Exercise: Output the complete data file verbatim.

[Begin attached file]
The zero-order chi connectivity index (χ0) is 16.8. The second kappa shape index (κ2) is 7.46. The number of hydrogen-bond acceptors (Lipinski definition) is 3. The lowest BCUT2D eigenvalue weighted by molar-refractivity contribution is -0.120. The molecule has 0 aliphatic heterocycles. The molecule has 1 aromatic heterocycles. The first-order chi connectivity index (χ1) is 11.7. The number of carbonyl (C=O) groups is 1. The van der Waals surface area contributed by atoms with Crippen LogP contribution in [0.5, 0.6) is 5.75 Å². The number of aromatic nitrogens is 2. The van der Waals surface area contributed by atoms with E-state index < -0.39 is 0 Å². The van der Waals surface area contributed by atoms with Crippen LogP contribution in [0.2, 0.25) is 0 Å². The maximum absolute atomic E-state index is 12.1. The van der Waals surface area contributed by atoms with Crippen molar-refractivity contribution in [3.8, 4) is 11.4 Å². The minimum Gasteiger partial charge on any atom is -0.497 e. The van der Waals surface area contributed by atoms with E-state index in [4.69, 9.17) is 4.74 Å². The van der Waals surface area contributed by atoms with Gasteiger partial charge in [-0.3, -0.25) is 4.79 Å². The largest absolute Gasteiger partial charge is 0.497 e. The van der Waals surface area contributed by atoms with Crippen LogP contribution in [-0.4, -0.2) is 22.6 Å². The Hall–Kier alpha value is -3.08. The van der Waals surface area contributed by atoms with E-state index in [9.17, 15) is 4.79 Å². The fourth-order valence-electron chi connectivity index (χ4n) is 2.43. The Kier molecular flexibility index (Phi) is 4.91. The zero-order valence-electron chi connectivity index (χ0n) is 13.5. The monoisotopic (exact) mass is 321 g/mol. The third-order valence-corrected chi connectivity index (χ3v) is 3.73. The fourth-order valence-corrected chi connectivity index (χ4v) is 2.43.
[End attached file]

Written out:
The zero-order chi connectivity index (χ0) is 16.8. The second kappa shape index (κ2) is 7.46. The number of hydrogen-bond acceptors (Lipinski definition) is 3. The lowest BCUT2D eigenvalue weighted by molar-refractivity contribution is -0.120. The molecule has 0 aliphatic heterocycles. The molecule has 1 aromatic heterocycles. The first-order chi connectivity index (χ1) is 11.7. The number of carbonyl (C=O) groups is 1. The van der Waals surface area contributed by atoms with Crippen LogP contribution in [0.5, 0.6) is 5.75 Å². The number of aromatic nitrogens is 2. The van der Waals surface area contributed by atoms with E-state index < -0.39 is 0 Å². The van der Waals surface area contributed by atoms with Crippen LogP contribution in [0.2, 0.25) is 0 Å². The maximum absolute atomic E-state index is 12.1. The van der Waals surface area contributed by atoms with Crippen molar-refractivity contribution in [3.8, 4) is 11.4 Å². The minimum Gasteiger partial charge on any atom is -0.497 e. The van der Waals surface area contributed by atoms with E-state index in [4.69, 9.17) is 4.74 Å². The van der Waals surface area contributed by atoms with Gasteiger partial charge in [-0.3, -0.25) is 4.79 Å². The largest absolute Gasteiger partial charge is 0.497 e. The van der Waals surface area contributed by atoms with Crippen LogP contribution in [-0.4, -0.2) is 22.6 Å². The Hall–Kier alpha value is -3.08. The van der Waals surface area contributed by atoms with E-state index in [9.17, 15) is 4.79 Å². The fourth-order valence-electron chi connectivity index (χ4n) is 2.43. The Kier molecular flexibility index (Phi) is 4.91. The zero-order valence-electron chi connectivity index (χ0n) is 13.5. The monoisotopic (exact) mass is 321 g/mol. The third-order valence-corrected chi connectivity index (χ3v) is 3.73. The fourth-order valence-corrected chi connectivity index (χ4v) is 2.43.